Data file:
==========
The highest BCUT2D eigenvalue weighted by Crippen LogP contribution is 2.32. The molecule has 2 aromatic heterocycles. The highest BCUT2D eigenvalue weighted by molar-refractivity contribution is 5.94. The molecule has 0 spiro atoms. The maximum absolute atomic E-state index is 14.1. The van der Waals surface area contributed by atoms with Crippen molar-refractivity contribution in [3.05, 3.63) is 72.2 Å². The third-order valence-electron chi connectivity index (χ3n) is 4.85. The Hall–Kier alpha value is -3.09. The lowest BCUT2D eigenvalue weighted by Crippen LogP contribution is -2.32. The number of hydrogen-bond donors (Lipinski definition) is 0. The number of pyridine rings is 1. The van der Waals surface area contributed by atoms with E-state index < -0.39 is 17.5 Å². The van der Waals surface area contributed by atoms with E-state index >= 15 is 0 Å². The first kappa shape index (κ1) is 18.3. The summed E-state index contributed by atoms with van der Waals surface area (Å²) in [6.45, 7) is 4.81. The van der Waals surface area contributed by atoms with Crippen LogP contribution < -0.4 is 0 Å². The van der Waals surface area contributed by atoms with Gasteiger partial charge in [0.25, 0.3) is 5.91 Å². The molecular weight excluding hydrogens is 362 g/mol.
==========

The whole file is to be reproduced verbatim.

The highest BCUT2D eigenvalue weighted by Crippen LogP contribution is 2.32. The molecule has 2 aromatic heterocycles. The highest BCUT2D eigenvalue weighted by molar-refractivity contribution is 5.94. The molecule has 0 spiro atoms. The maximum absolute atomic E-state index is 14.1. The van der Waals surface area contributed by atoms with Crippen molar-refractivity contribution in [3.05, 3.63) is 72.2 Å². The third-order valence-electron chi connectivity index (χ3n) is 4.85. The Hall–Kier alpha value is -3.09. The lowest BCUT2D eigenvalue weighted by Crippen LogP contribution is -2.32. The number of hydrogen-bond donors (Lipinski definition) is 0. The number of pyridine rings is 1. The van der Waals surface area contributed by atoms with E-state index < -0.39 is 17.5 Å². The van der Waals surface area contributed by atoms with E-state index >= 15 is 0 Å². The first kappa shape index (κ1) is 18.3. The summed E-state index contributed by atoms with van der Waals surface area (Å²) in [6.45, 7) is 4.81. The van der Waals surface area contributed by atoms with Crippen LogP contribution < -0.4 is 0 Å². The van der Waals surface area contributed by atoms with Gasteiger partial charge in [0.25, 0.3) is 5.91 Å². The molecular weight excluding hydrogens is 362 g/mol.